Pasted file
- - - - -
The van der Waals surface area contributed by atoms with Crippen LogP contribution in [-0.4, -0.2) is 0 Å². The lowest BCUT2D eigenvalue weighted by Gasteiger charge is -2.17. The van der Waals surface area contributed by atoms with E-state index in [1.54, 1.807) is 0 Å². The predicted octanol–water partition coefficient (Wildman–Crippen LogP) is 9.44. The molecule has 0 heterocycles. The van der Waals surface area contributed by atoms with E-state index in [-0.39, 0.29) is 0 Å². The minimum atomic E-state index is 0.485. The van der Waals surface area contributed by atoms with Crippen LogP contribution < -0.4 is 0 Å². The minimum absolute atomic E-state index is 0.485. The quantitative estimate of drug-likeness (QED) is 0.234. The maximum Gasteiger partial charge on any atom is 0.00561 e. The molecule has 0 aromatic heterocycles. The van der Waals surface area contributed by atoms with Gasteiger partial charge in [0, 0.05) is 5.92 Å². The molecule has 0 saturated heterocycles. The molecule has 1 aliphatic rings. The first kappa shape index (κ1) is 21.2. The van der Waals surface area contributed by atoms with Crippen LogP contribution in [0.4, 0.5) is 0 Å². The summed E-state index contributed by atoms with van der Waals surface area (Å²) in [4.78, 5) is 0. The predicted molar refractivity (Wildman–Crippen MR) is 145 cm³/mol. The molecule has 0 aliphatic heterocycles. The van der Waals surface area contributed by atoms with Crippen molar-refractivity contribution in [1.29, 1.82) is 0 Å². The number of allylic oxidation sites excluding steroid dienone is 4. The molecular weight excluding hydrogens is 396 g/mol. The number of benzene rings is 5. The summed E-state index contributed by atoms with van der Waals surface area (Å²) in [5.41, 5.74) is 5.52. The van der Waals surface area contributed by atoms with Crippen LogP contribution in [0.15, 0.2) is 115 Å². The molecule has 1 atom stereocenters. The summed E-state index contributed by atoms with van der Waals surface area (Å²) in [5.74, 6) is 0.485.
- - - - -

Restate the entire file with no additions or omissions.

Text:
The van der Waals surface area contributed by atoms with Crippen LogP contribution in [-0.4, -0.2) is 0 Å². The lowest BCUT2D eigenvalue weighted by Gasteiger charge is -2.17. The van der Waals surface area contributed by atoms with E-state index in [1.54, 1.807) is 0 Å². The predicted octanol–water partition coefficient (Wildman–Crippen LogP) is 9.44. The molecule has 0 heterocycles. The van der Waals surface area contributed by atoms with E-state index in [-0.39, 0.29) is 0 Å². The minimum atomic E-state index is 0.485. The van der Waals surface area contributed by atoms with Crippen LogP contribution < -0.4 is 0 Å². The minimum absolute atomic E-state index is 0.485. The quantitative estimate of drug-likeness (QED) is 0.234. The maximum Gasteiger partial charge on any atom is 0.00561 e. The molecule has 0 aromatic heterocycles. The van der Waals surface area contributed by atoms with Gasteiger partial charge in [0, 0.05) is 5.92 Å². The molecule has 0 saturated heterocycles. The molecule has 1 aliphatic rings. The first kappa shape index (κ1) is 21.2. The van der Waals surface area contributed by atoms with Crippen LogP contribution in [0.4, 0.5) is 0 Å². The summed E-state index contributed by atoms with van der Waals surface area (Å²) in [4.78, 5) is 0. The predicted molar refractivity (Wildman–Crippen MR) is 145 cm³/mol. The molecule has 0 aliphatic heterocycles. The van der Waals surface area contributed by atoms with Crippen molar-refractivity contribution in [1.29, 1.82) is 0 Å². The number of allylic oxidation sites excluding steroid dienone is 4. The molecular weight excluding hydrogens is 396 g/mol. The number of benzene rings is 5. The summed E-state index contributed by atoms with van der Waals surface area (Å²) in [5.41, 5.74) is 5.52. The van der Waals surface area contributed by atoms with Crippen LogP contribution in [0.15, 0.2) is 115 Å². The molecule has 1 atom stereocenters. The summed E-state index contributed by atoms with van der Waals surface area (Å²) in [5.74, 6) is 0.485.